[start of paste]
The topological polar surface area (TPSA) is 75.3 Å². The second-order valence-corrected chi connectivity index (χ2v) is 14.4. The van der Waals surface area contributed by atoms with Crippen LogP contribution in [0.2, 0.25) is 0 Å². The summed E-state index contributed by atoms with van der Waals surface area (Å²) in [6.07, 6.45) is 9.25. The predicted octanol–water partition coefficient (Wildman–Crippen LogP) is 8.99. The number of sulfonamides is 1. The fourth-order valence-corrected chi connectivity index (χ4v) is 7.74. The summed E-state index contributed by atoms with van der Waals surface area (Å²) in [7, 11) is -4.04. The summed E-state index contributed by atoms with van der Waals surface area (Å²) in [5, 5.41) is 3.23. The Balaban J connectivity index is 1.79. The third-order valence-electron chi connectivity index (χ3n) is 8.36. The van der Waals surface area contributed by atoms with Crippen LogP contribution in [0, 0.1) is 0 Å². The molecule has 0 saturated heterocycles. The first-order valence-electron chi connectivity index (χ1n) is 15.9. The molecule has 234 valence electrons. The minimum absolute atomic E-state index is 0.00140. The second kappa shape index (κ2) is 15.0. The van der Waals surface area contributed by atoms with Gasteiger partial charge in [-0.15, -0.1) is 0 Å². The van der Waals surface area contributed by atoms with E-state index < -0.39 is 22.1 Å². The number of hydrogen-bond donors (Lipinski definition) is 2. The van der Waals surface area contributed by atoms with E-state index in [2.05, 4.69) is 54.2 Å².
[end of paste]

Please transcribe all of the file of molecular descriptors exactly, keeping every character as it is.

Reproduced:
The topological polar surface area (TPSA) is 75.3 Å². The second-order valence-corrected chi connectivity index (χ2v) is 14.4. The van der Waals surface area contributed by atoms with Crippen LogP contribution in [0.2, 0.25) is 0 Å². The summed E-state index contributed by atoms with van der Waals surface area (Å²) in [6.07, 6.45) is 9.25. The predicted octanol–water partition coefficient (Wildman–Crippen LogP) is 8.99. The number of sulfonamides is 1. The fourth-order valence-corrected chi connectivity index (χ4v) is 7.74. The summed E-state index contributed by atoms with van der Waals surface area (Å²) in [7, 11) is -4.04. The summed E-state index contributed by atoms with van der Waals surface area (Å²) in [5, 5.41) is 3.23. The Balaban J connectivity index is 1.79. The third-order valence-electron chi connectivity index (χ3n) is 8.36. The van der Waals surface area contributed by atoms with Crippen LogP contribution in [0, 0.1) is 0 Å². The molecule has 0 saturated heterocycles. The first-order valence-electron chi connectivity index (χ1n) is 15.9. The molecule has 234 valence electrons. The minimum absolute atomic E-state index is 0.00140. The second kappa shape index (κ2) is 15.0. The van der Waals surface area contributed by atoms with Gasteiger partial charge in [-0.15, -0.1) is 0 Å². The van der Waals surface area contributed by atoms with E-state index < -0.39 is 22.1 Å². The number of hydrogen-bond donors (Lipinski definition) is 2. The van der Waals surface area contributed by atoms with E-state index in [2.05, 4.69) is 54.2 Å².